Mia Garcia. The Resolutions. 416p. HarperCollins/Katherine Tegen Bks. Nov. 2018. Tr $17.99. ISBN 9780062656827.
Gr 9 Up–On New Year’s Eve of their junior year, four friends create resolutions for one another. Ryan, still heartbroken over his first boyfriend, is urged to kiss someone wrong for him and share his art with the world. Nora, who feels shackled to her mother’s Puerto Rican restaurant, is told to choose her own adventure. Lee, still mourning the loss of her mother to Huntington’s Disease, is encouraged to relearn her mother’s native Spanish and decide whether she will be tested for the devastating disease. And Jess, a perfectionist, is pushed to loosen up by saying yes to everything. As the year progresses, the resolutions force the four to tackle new challenges, but their friendship sustains each of them. VERDICT This celebration of Latinx culture and the power of a community to create healing and growth is recommended as a first purchase.–Elizabeth Lovsin, Deerfield Public Library, IL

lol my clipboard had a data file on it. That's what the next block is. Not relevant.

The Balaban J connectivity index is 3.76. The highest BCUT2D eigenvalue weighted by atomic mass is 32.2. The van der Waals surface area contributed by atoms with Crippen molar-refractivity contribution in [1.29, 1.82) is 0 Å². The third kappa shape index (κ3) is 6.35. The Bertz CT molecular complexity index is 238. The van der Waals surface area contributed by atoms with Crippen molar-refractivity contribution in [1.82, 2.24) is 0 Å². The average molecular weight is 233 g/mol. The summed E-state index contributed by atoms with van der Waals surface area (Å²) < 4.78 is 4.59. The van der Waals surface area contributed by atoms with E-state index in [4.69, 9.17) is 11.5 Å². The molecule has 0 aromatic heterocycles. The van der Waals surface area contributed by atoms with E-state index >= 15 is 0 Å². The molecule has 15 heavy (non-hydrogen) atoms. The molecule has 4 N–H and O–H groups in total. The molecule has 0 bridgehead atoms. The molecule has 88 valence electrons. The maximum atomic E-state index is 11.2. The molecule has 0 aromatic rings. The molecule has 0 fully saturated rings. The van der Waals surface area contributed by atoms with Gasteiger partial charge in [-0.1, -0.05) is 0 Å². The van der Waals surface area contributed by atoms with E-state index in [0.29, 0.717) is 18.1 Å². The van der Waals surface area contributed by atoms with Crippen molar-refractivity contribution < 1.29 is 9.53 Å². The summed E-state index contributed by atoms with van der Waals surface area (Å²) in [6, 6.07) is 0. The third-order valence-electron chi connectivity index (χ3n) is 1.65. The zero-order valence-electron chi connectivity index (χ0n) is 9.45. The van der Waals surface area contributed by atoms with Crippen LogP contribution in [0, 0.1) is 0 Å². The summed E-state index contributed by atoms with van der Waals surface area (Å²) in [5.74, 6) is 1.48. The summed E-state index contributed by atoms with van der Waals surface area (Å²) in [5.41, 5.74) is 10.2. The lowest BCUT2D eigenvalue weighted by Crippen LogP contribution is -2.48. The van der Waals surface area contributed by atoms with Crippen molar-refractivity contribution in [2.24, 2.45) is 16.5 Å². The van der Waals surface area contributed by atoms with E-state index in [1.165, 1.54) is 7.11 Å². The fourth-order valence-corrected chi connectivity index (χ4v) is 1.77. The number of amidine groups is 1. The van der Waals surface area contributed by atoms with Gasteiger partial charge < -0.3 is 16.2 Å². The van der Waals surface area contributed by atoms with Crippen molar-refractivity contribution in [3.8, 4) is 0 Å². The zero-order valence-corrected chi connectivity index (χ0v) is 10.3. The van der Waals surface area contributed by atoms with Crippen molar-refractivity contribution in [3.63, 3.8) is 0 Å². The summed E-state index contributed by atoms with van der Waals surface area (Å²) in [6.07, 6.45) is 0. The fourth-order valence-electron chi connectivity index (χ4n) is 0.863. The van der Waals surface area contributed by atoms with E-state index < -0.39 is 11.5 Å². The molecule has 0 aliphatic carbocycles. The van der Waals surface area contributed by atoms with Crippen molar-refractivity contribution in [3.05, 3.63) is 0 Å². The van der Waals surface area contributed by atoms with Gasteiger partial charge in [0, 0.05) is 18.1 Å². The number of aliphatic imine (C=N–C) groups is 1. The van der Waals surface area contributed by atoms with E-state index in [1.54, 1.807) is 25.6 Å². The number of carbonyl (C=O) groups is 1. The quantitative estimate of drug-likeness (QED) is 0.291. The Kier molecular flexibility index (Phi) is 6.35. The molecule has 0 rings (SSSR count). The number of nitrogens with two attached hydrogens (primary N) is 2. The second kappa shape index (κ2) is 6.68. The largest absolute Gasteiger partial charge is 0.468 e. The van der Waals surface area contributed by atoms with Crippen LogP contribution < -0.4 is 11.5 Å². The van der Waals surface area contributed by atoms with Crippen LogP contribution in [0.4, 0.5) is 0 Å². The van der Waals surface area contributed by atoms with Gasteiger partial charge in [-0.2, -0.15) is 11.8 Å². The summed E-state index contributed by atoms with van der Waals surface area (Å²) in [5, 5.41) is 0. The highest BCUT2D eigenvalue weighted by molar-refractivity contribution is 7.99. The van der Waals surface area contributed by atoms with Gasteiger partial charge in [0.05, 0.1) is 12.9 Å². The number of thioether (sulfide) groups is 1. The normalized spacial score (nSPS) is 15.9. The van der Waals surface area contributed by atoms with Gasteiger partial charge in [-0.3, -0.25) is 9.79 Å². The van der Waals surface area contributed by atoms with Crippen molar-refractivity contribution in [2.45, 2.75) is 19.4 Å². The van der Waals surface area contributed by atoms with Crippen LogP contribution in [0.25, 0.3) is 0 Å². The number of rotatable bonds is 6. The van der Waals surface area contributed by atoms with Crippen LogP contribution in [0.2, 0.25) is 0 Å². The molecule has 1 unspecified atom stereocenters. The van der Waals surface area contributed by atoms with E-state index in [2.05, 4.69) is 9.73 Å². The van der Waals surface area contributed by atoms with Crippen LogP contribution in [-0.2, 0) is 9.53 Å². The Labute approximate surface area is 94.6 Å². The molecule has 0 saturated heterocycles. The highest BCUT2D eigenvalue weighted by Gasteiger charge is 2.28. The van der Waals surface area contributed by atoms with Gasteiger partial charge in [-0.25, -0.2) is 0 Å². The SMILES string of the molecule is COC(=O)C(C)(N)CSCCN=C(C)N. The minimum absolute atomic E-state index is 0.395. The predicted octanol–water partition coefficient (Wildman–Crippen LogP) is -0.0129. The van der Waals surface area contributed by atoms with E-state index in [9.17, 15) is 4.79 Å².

Guadalupe Garcia McCall. All the Stars Denied . 400p. bibliog. further reading. glossary. Lee & Low/Tu Bks. Sept. 2018. Tr $19.95. ISBN 9781620142813.